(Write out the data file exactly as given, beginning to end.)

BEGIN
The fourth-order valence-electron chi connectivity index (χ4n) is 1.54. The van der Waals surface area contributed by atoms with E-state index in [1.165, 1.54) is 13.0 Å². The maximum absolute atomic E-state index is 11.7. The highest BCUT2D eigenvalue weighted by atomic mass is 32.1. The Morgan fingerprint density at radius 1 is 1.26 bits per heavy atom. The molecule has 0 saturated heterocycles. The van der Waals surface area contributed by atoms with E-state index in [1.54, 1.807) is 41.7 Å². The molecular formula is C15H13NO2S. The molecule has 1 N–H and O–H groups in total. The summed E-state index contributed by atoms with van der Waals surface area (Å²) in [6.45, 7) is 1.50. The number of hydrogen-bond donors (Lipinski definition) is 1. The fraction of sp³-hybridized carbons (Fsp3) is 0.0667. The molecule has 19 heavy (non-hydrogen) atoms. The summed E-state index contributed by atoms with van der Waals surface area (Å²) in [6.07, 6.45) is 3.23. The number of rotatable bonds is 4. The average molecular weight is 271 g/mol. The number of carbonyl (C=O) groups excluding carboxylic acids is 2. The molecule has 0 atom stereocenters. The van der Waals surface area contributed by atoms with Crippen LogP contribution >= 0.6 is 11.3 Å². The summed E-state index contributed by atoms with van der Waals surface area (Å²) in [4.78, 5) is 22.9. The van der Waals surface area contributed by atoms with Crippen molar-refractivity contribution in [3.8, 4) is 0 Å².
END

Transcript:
The fourth-order valence-electron chi connectivity index (χ4n) is 1.54. The van der Waals surface area contributed by atoms with E-state index in [1.165, 1.54) is 13.0 Å². The maximum absolute atomic E-state index is 11.7. The highest BCUT2D eigenvalue weighted by atomic mass is 32.1. The Morgan fingerprint density at radius 1 is 1.26 bits per heavy atom. The molecule has 0 saturated heterocycles. The van der Waals surface area contributed by atoms with E-state index in [1.54, 1.807) is 41.7 Å². The molecular formula is C15H13NO2S. The molecule has 1 N–H and O–H groups in total. The summed E-state index contributed by atoms with van der Waals surface area (Å²) in [6.45, 7) is 1.50. The number of hydrogen-bond donors (Lipinski definition) is 1. The fraction of sp³-hybridized carbons (Fsp3) is 0.0667. The molecule has 19 heavy (non-hydrogen) atoms. The summed E-state index contributed by atoms with van der Waals surface area (Å²) in [6.07, 6.45) is 3.23. The number of rotatable bonds is 4. The average molecular weight is 271 g/mol. The number of carbonyl (C=O) groups excluding carboxylic acids is 2. The molecule has 0 atom stereocenters. The van der Waals surface area contributed by atoms with Crippen LogP contribution >= 0.6 is 11.3 Å². The summed E-state index contributed by atoms with van der Waals surface area (Å²) in [4.78, 5) is 22.9. The van der Waals surface area contributed by atoms with Crippen molar-refractivity contribution in [3.8, 4) is 0 Å².